You can’t talk about user experience (UX) design without talking about Don Norman. In his 1988 book, The Design of Everyday Things, Norman first used the term “user-centered design” sparking a revolution that’s more relevant than ever today.
Norman continued to lead the evolution of user experience design when he became the first person to have the term in their job title as Apple’s User Experience Architect in the early 90s. Since then, Norman has worked as a Researcher, Writer, Business Executive, Professor, and Advisor. He’s currently the Director of The Design Lab at the University of California, San Diego.
So, what can you learn from the pioneer of user experience design? Here are some of Norman’s top UX design tips from more than thirty years in the industry.
Think Outside the Project Brief
It can be easy to focus on the final product (like an app or website) when thinking about the user experience. But according to Norman, the definition of user experience is much broader.
Norman defines UX as encompassing “all aspects of the end user’s interaction with the company, its services, and its products.” That includes engineering, marketing, customer service, packaging, as well as graphic, industrial, and interface design.
For example, in a video on the term UX, Norman talks about his time at Apple in the early 90s when computers were bigger and more complicated to use. The packaging didn’t easily fit into the consumer’s car. When the consumer got home, Norman describes opening up the Apple box as scary, not exciting. The overall experience was “weak,” leading to the creation of the User Experience Architect office at Apple.
Today, Apple is known for its bright retail stores, sleek packaging, easy product setup, and intuitive design. Every part of the user experience is designed to make things easy for the customer.
The takeaway here is that the problem the designer is asked to solve is “almost always the wrong problem,” according to Norman. For example, if Apple focused solely on making the computer better, customers might have never discovered the product because the pre-purchase experience was weak. Question the scope of the project to find the right problem and work towards a solution.
Emotion is Underrated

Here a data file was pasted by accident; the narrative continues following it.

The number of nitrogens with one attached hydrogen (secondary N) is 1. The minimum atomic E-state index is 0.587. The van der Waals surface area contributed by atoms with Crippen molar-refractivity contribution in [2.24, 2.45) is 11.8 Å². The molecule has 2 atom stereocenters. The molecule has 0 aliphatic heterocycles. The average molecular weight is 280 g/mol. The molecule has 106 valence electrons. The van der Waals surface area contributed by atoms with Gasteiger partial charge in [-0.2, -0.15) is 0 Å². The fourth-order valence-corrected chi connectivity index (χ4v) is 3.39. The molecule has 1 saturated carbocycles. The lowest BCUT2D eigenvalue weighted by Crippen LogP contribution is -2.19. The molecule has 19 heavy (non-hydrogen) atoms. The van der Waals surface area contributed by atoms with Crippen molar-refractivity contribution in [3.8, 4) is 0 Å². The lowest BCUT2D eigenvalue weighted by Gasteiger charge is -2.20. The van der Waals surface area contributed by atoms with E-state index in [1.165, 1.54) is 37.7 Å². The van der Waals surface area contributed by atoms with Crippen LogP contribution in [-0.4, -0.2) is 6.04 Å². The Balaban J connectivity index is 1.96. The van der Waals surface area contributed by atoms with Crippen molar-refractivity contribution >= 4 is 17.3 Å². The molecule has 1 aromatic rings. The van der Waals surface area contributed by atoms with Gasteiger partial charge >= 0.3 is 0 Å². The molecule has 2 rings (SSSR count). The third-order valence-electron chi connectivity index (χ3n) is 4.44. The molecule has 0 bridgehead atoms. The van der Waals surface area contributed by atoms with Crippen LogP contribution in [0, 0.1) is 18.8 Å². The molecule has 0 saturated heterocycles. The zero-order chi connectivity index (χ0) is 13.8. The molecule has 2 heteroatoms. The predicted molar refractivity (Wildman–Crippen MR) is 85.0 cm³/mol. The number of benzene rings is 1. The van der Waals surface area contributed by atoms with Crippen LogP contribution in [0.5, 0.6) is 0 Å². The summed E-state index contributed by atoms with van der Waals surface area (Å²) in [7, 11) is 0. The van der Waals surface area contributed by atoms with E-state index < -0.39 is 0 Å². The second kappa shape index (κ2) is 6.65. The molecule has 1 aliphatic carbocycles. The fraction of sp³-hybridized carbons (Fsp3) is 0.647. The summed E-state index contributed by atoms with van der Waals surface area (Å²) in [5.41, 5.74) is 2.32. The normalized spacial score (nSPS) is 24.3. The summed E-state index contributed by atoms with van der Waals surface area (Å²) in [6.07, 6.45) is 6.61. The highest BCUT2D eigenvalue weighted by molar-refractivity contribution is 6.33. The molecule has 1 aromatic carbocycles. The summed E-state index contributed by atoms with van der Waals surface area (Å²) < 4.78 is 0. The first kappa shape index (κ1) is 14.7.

If you think about brands or products you love or hate, it might be hard to nail down exactly why.
Norman wrote a whole book on the topic, arguing “that the emotional side of design may be more critical to a product’s success than its practical elements.”
In Emotional Design, Norman uses the iconic colorful iMac computer as an example. Sales of the computers boomed (compared to the plain model), even though the computer used the same hardware and software as other models. Norman attributes this to what he calls “reflective design,” which considers the “rationalization and intellectualization of a product.” In other words: What will my friends think about me if I buy this product? What story does it tell?
Reflective design is one of the three aspects of design Norman writes about in Emotional Design. The other two are visceral design, which “concerns itself with appearances” and behavioral design, which has to do “with the pleasure and effective of use of a product.”
The lesson here is that when it comes to user experience, how well a product works, how it looks, and how it makes the consumer feel are equally important. You can put this idea into action during the testing process by asking users reflective questions (e.g. “Would you recommend this to a friend?”) in addition to typical questions about utility and usability.
When “We’ve Always Done It That Way” Is the Right Way
When asked to solve a problem, we often want to come up with a new solution. But according to Norman, a new way of doing things often causes complications for the user.
In The Design of Everyday Things, Norman uses water faucets as an example. A lot of the time, the left knob of a faucet is for hot water, and the right knob of the faucet is for cold water. This is what’s called a common cultural convention.
But we’ve probably all used tap or shower controls that left us confused, or worse, scalded by hot water because the knobs did the opposite of what you were expecting. Someone somewhere decided a new tap design would be better.
According to Norman, for a change to be worth it, the new way of doing things should be “vastly superior…to outweigh the difficulty of change.”
If you need to provide instructions for a situation that could otherwise be intuitive for the user, there’s a good chance the change isn’t worth it. Sometimes the best solution is to continue doing things the way they have always been done.